What is thecal sac stenosis?
Midline stenosis compresses the central sac of nerve tissue (e.g., the dural/thecal sac containing the spinal fluid and lumbar nerve roots called the cauda equina). Compression to the sides impinges on the individual exiting nerve roots.
Does thecal sac compression cause pain?
Metastatic epidural spinal cord compression is a common complication of cancer that can cause pain and potentiaLly irreversible loss of neurologic function. In most cases this syndrome is caused by compression of the thecal sac and the spinal cord by extradural metastatic mass.
What is the best treatment for Foraminal stenosis?
These include: Stretches, Heat and cold therapy, Strength-building exercises, Hot massages, Acupuncture, and Weight loss which can also ease pressure on the spine and nerve roots. The physician might also prescribe medication to ease pain associated with foraminal stenosis, such as: Aspirin (Bufferin) Ibuprofen (Advil)
Does thecal sac compression require surgery?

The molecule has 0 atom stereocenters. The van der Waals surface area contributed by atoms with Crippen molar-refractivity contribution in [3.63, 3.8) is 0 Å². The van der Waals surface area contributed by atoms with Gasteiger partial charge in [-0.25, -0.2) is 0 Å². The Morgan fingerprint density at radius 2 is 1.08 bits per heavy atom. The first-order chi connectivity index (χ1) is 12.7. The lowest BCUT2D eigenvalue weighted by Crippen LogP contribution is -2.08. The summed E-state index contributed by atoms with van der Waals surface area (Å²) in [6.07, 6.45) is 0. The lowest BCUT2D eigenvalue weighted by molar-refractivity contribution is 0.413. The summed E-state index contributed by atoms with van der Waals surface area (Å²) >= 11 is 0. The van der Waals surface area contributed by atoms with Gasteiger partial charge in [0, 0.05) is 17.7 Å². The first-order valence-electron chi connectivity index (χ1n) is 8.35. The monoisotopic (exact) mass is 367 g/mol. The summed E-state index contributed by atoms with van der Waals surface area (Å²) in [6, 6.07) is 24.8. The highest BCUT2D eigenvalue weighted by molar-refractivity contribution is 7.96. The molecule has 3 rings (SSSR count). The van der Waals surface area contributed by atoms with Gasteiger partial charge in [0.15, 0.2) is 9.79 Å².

Treatment for Spinal Cord Compression Depending on the patient, surgery may not be necessary. When non-surgical methods fail to treat severe neurological issues or pain, surgery may be the best course of action.
What is the thecal sac effacement in stenosis?
Thecal sac effacement is seen in patients with extradural lesions located in midline. Effacement of posterior epidural fat is observed in severe stenosis of the central canal. In spinal stenosis, the thecal sac is compressed by the protruding disc anteriorly and ligamentum flavum posteriorly, forming an hourglass shape.
How accurate is CT in predicting significant spinal stenosis and cauda equina impingement?
Using MR imaging as the reference standard, we performed statistical analysis to determine the accuracy of CT in predicting significant spinal stenosis (percentage thecal sac effacement, ≥50%) and cauda equina impingement. Results: Forty of 151 patients had a percentage thecal sac effacement of ≥50% on MR imaging.
Is canal stenosis at lumbar levels a spinal cord disease?
Thus, canal stenosis at lumbar levels results in nerve root dysfunction rather than spinal cord dysfunction. FIGURE 3. Posterior view of the lumbar region of the spinal canal, demonstrating the conus medullaris at the L1 to L2 level and the cauda equina nerve roots inferiorly.
What is the CT percentage thecal sac effacement in cauda equina syndrome?
CT percentage thecal sac effacement of ≥50% predicts significant spinal stenosis on MR imaging in patients with clinically suspected cauda equina syndrome. CT percentage thecal sac effacement of <50% appears to reliably rule out cauda equina impingement. This imaging marker may serve as an additi …